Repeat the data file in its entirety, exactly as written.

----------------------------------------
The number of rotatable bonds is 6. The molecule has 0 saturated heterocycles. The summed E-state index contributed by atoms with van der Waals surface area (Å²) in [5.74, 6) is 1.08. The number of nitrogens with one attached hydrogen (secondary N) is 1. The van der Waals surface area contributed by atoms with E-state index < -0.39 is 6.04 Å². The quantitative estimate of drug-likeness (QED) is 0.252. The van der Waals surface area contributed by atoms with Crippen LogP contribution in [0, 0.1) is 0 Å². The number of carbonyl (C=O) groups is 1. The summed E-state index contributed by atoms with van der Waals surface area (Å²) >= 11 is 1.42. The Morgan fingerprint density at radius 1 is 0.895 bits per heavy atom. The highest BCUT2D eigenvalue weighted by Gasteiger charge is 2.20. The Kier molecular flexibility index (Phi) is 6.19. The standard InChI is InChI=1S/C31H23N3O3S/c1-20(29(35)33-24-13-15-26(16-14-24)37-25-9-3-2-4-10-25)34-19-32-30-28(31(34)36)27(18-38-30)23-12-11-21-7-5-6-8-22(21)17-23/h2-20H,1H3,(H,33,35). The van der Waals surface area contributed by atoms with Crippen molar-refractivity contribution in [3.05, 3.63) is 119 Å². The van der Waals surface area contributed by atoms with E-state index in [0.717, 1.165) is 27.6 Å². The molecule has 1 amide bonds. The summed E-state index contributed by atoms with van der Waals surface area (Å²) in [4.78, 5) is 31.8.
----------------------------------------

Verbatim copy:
The number of rotatable bonds is 6. The molecule has 0 saturated heterocycles. The summed E-state index contributed by atoms with van der Waals surface area (Å²) in [5.74, 6) is 1.08. The number of nitrogens with one attached hydrogen (secondary N) is 1. The van der Waals surface area contributed by atoms with E-state index < -0.39 is 6.04 Å². The quantitative estimate of drug-likeness (QED) is 0.252. The van der Waals surface area contributed by atoms with Crippen LogP contribution in [0, 0.1) is 0 Å². The number of carbonyl (C=O) groups is 1. The summed E-state index contributed by atoms with van der Waals surface area (Å²) >= 11 is 1.42. The Morgan fingerprint density at radius 1 is 0.895 bits per heavy atom. The highest BCUT2D eigenvalue weighted by Gasteiger charge is 2.20. The Kier molecular flexibility index (Phi) is 6.19. The standard InChI is InChI=1S/C31H23N3O3S/c1-20(29(35)33-24-13-15-26(16-14-24)37-25-9-3-2-4-10-25)34-19-32-30-28(31(34)36)27(18-38-30)23-12-11-21-7-5-6-8-22(21)17-23/h2-20H,1H3,(H,33,35). The van der Waals surface area contributed by atoms with Crippen molar-refractivity contribution in [3.05, 3.63) is 119 Å². The van der Waals surface area contributed by atoms with E-state index in [0.717, 1.165) is 27.6 Å². The molecule has 1 amide bonds. The summed E-state index contributed by atoms with van der Waals surface area (Å²) in [4.78, 5) is 31.8.